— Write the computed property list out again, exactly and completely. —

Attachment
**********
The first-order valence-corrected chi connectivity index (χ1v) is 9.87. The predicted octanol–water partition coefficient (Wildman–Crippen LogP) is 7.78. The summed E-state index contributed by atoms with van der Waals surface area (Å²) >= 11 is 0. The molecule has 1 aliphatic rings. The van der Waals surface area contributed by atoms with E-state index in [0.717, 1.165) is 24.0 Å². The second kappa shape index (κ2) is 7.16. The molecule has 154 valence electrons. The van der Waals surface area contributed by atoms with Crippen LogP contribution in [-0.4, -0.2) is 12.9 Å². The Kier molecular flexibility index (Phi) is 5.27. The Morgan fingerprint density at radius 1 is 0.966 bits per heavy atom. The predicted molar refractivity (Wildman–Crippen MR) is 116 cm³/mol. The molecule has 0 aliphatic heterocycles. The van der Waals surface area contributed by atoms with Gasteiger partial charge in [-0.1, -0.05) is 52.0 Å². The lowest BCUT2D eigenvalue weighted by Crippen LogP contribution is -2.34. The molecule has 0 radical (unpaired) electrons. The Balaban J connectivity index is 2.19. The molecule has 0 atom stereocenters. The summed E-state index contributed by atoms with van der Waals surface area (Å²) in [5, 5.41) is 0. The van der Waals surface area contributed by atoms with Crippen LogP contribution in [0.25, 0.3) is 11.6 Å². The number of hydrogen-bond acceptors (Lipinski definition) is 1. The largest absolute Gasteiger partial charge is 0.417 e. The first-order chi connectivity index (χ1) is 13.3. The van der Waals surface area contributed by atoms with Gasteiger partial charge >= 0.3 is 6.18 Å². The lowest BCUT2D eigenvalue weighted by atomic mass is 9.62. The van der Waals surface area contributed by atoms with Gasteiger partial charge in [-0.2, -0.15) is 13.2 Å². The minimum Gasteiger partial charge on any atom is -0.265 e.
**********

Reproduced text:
The first-order valence-corrected chi connectivity index (χ1v) is 9.87. The predicted octanol–water partition coefficient (Wildman–Crippen LogP) is 7.78. The summed E-state index contributed by atoms with van der Waals surface area (Å²) >= 11 is 0. The molecule has 1 aliphatic rings. The van der Waals surface area contributed by atoms with E-state index in [0.717, 1.165) is 24.0 Å². The second kappa shape index (κ2) is 7.16. The molecule has 154 valence electrons. The van der Waals surface area contributed by atoms with Crippen LogP contribution in [-0.4, -0.2) is 12.9 Å². The Kier molecular flexibility index (Phi) is 5.27. The Morgan fingerprint density at radius 1 is 0.966 bits per heavy atom. The predicted molar refractivity (Wildman–Crippen MR) is 116 cm³/mol. The molecule has 0 aliphatic heterocycles. The van der Waals surface area contributed by atoms with Gasteiger partial charge in [-0.1, -0.05) is 52.0 Å². The lowest BCUT2D eigenvalue weighted by Crippen LogP contribution is -2.34. The molecule has 0 radical (unpaired) electrons. The Balaban J connectivity index is 2.19. The molecule has 0 atom stereocenters. The summed E-state index contributed by atoms with van der Waals surface area (Å²) in [5, 5.41) is 0. The van der Waals surface area contributed by atoms with Crippen LogP contribution in [0.25, 0.3) is 11.6 Å². The number of hydrogen-bond acceptors (Lipinski definition) is 1. The largest absolute Gasteiger partial charge is 0.417 e. The first-order chi connectivity index (χ1) is 13.3. The van der Waals surface area contributed by atoms with Gasteiger partial charge >= 0.3 is 6.18 Å². The lowest BCUT2D eigenvalue weighted by atomic mass is 9.62. The van der Waals surface area contributed by atoms with Gasteiger partial charge in [-0.2, -0.15) is 13.2 Å². The minimum Gasteiger partial charge on any atom is -0.265 e.